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How to Become a 911 Operator

Indrajit Deshmukh
911 operators are the first point of contact for victims. During an emergency, they act as a bridge between the victims, police, and fire departments. This write-up will shed some light on the ways in which one can make a career in this field.
You might have seen on many TV shows that a 911 operator plays a key role during an emergency. The operator is a conduit between the person seeking assistance and services like police, ambulance, and the fire department.
They play a crucial role of acquiring necessary information and then accurately relaying it to the concerned authorities.
911 is a common emergency number, which people can dial, if they are in need of emergency assistance. The number is a common emergency contact for police department, fire brigade, and ambulance services.
So the operator has to be good at assessing the caller's situation and then dispatching the necessary assistance. For example, if there is a call requesting a police backup and the person is hurt, the 911 operator needs to send over the police, as well as the Emergency Medical Technician (EMT).


One of the first things that you are required to do is fill out an application and submit it along with your typed resume to the nearest emergency response office.
Also keep a lookout for civil services exams which are held once or twice in a year, if you are planning a career as a 911 operator. After applying, you will be given a self-assessment questionnaire, which you will be required to fill and provide accurate information.
Many areas will require the applicants to have at least a high school diploma or GED to qualify for the post.
Some of the other skills required for the job are good communication skills, as you will be expected to interact with callers and the emergency services, day in and day out. An applicant will also need to have good typing skills and will be administered a typing test before the final personal interview.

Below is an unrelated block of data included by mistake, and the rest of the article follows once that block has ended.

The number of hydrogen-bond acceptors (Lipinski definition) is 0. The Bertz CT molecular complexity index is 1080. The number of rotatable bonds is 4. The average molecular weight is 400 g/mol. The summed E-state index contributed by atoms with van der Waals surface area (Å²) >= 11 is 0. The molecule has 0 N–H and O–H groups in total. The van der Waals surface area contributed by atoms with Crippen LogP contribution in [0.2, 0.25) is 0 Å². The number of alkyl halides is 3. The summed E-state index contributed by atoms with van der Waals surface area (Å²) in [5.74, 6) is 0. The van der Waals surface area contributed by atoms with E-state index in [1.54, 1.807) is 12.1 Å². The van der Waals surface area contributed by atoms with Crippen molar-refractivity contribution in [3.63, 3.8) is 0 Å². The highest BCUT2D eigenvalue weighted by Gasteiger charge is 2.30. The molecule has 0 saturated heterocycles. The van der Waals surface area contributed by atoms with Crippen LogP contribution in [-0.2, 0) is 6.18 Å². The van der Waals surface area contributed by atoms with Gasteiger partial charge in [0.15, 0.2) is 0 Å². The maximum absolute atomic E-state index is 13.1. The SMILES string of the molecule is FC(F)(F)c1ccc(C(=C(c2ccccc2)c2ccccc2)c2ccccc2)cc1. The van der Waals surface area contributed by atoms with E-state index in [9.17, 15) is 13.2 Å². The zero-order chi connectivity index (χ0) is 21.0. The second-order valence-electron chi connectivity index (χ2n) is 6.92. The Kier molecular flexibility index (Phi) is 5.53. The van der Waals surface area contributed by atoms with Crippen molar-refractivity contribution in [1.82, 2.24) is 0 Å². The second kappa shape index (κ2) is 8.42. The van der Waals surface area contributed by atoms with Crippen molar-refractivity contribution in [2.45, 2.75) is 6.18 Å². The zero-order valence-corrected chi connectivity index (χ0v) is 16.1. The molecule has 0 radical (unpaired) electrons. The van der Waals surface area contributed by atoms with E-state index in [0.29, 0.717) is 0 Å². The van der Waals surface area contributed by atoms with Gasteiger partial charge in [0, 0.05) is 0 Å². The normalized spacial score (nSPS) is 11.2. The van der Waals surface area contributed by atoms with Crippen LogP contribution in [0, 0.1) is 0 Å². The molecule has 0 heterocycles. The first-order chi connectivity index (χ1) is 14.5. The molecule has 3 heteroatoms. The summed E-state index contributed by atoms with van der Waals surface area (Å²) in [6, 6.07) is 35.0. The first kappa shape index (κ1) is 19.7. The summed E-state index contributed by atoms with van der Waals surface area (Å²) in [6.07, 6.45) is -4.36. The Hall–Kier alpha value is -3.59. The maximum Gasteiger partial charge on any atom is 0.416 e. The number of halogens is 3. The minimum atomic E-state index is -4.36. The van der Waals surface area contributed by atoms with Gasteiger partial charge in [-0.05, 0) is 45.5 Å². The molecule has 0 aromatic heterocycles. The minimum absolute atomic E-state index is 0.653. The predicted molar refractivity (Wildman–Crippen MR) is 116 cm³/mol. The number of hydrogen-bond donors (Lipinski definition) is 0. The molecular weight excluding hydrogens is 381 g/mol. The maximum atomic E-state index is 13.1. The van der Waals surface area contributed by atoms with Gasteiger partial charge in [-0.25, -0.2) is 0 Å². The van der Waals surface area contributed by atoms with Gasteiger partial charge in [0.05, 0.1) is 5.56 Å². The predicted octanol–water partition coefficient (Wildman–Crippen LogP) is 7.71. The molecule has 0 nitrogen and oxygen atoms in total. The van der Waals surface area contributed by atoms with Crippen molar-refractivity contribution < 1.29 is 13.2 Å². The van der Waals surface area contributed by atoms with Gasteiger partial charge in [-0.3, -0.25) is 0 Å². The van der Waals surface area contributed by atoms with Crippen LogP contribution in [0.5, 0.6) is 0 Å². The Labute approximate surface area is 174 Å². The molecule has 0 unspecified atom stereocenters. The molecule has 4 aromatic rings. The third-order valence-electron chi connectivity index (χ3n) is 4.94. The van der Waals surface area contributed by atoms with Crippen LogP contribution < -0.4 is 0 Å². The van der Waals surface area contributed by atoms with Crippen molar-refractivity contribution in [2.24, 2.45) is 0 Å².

As the job requires the applicant to deal with people who are under stress, individuals who are calm and composed under stressful situations will be preferred for the job. A stress assessment test will also be given to the applicants to check their mental abilities.
People with multitasking skills will be given preference because one of the basic duties of an operator is to speak to the callers and type the information at the same time.
Thorough criminal background checks will be done to check for any criminal charges or illegal drug use charges. After clearing these preliminary tests and conditions, the applicant has to go through a personal interview conducted by a panel. In the interview the applicant's ability to deal with stress related to work will be checked.
After passing all these levels, the applicants who successfully clear will have to go through a paid 3-6 months training program to be certified as a 911 operator. The training program consists basics of emergency preparedness, handling calls, on-job training under experienced operators, and attending the dispatch academy.

Job Outlook and Salary

The job outlook for this profession is great. According to several agencies, career opportunities will be good because of the expected increased spending on emergency services. The aging population warrants increase in the requirements of qualified emergency operators for assistance.
With modern technology playing a major role in most industries, individuals with computer knowledge have good prospects in the emergency assistance services.
The salary range is between USD 29,000 to USD 59,000 with people having backgrounds in medical or law enforcement getting higher salaries. Metropolitan areas generally pay more than rural settings.
You need to enhance some of your secondary qualities like listening skills and empathy to become successful in this job profile. Work on your multitasking and intercultural communication skills. If possible, learn a secondary language like Spanish. It will look good on your resume.